Practical implications of the Regulation
In practice, the above emission limit set by the Regulation will mean a requirement to reduce the average consumption of new automobiles by 2030 to around 2.5 l of petrol per 100 km. If a manufacturer or association of manufacturers fails to reach this level of consumption in its fleet – which is expected – they will also be forced to supply a significant percentage (approx. up to 50 %) of electric or hybrid vehicles to the market.
An alternative for car manufacturers to the development and sale of electric vehicles or hybrid vehicles will be to pay a fee for exceeding the emission limits. However, given that it is EUR 95 for every gram of CO2 per kilometre above the threshold (in practice hundreds of millions to billions of euros per year for the largest manufacturers), it will certainly not be an attractive option.
National Action Plan for Clean Mobility
In order to fulfil the Czech Republic's commitments to the EU in the area of reducing transport emissions, the Ministry of Industry and Trade, in cooperation with other ministries, issued a National Action Plan for Clean Mobility (the "Action Plan") in 2015. It sets the strategic goals of the Czech Republic in the field of clean mobility (including electromobility) and individual measures to achieve them.
One of the strategic goals of the Action Plan is to achieve the operation of 250,000 electric vehicles in the Czech Republic by 2030 (Art. 4.1.1), which represents more than 4 % of all registered automobiles in the Czech Republic. This strategic objective is to be achieved by stimulating demand through subsidies, favouring electric vehicles on the road, supporting the construction of charging infrastructure and providing information to the public.
As only about 3,000 electric cars are currently registered in the Czech Republic, which represents only about 0.05 % of all registered automobiles, relatively massive support for electromobility may be expected in the coming years from the government and the ministries concerned.
Subsidies for electric vehicles and charging stations
To achieve the strategic objectives set out in the Action Plan, in 2018 the Ministry of Industry and Trade issued its fourth call to use the "Low Carbon Technology – Electromobility" support programme. Applications for subsidies were received from December 2018 to May 2019. During this period, 341 applications for subsidies totalling CZK 267m were received. The original total amount of subsidies was only CZK 200m. Under this programme, businesses (not non-self-employed natural persons) could, among other things, apply for subsidies to purchase electric vehicles and non-public charging stations. The minimum subsidy was set at CZK 50,000 and the maximum was CZK 10m. For 2020, the Ministry of Industry and Trade plans to announce a call under this programme with a total subsidy of CZK 50m.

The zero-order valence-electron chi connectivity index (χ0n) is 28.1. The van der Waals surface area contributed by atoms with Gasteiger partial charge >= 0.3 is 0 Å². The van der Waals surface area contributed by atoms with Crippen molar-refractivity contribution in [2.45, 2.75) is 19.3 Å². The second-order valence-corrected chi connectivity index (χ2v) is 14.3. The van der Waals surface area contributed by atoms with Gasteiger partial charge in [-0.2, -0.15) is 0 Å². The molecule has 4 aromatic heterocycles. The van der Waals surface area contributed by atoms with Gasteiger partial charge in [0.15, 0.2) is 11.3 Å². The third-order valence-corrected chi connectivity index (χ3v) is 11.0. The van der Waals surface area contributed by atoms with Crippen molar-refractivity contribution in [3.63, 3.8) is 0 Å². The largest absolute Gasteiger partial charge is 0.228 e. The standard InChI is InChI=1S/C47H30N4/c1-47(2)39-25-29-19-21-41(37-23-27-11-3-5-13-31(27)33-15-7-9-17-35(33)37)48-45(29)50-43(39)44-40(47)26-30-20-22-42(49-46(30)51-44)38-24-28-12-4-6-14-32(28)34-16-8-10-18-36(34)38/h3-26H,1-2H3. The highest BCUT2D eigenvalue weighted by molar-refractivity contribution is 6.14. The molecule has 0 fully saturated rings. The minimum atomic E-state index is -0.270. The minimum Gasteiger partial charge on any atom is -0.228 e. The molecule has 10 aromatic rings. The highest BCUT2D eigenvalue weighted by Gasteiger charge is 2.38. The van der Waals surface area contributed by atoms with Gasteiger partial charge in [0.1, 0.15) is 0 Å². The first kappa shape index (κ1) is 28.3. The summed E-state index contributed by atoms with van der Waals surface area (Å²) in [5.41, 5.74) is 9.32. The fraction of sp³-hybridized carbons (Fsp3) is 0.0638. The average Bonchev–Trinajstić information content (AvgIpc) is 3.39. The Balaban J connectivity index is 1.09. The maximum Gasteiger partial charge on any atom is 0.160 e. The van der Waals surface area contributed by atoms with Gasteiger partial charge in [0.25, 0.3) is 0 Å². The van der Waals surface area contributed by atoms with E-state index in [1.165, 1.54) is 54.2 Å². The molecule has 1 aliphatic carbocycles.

Businesses that are thinking about applying for a subsidy should first verify whether they meet the subsidy conditions, i.e. in terms of their creditworthiness, the subject of the subsidy and the expected size of the subsidy. It is then necessary to submit the application, business plan and other required annexes electronically in the MS2014+ system.
In addition to the subsidy programme for businesses, the Ministry of the Environment also announced a subsidy programme for municipalities, regions, contributory organisations and other public-legal entities called "Environment". In the framework of the 2019 subsidy call, grants totalling CZK 100m were allocated under this programme, the vast majority of which were for electric vehicles and smart charging stations. According to the communication of the Ministry of the Environment, a similar call will be announced for 2020 with approximately the same subsidies.
Benefits for electric vehicle owners
In addition to the subsidies, electric vehicle owners are already benefiting from road tax exemptions and free (or reduced fee) parking in some municipalities.
Moreover, from April 2019 an amendment to Act No. 56/2001 Coll., on the Conditions of Operation of Vehicles on the Road, came into effect, under which electric vehicle owners can apply for new licence plates starting with the letters "EL" free of charge. In the future, these plates will probably entitle them to other benefits, such as exemptions from motorway tolls or the use of dedicated lanes in municipalities. Unlike some other countries, the sale of electric vehicles in the Czech Republic is not exempt from value added tax (a 21 % rate currently applies).
Development of the charging stations network
There are currently over 400 charging stations for electric vehicles in the Czech Republic, mainly in large cities. According to the Action Plan, by the end of 2025, all cities with more than 10,000 inhabitants should be covered by charging stations.
The advantage of charging stations is that unlike conventional filling stations they can be placed pretty much anywhere, for example, on building facades, outdoor car parks or in garages. While installing charging stations on building facades will generally not require territorial approval, placement in car parks may require (i) territorial approval of the building authority within the meaning of Section 96 (2) (a) of the Building Act (typically a separate stand on the land) or additionally (ii) notification to the building authority pursuant to Section 104 (1) (d) of the Building Act (typically a roofed charging station with multiple stands). Charging station operators should remember to legally secure the land (if they are not the owner) in which the electrical connections will be located, ideally by establishing a utility easement under Section 1267 of the Civil Code.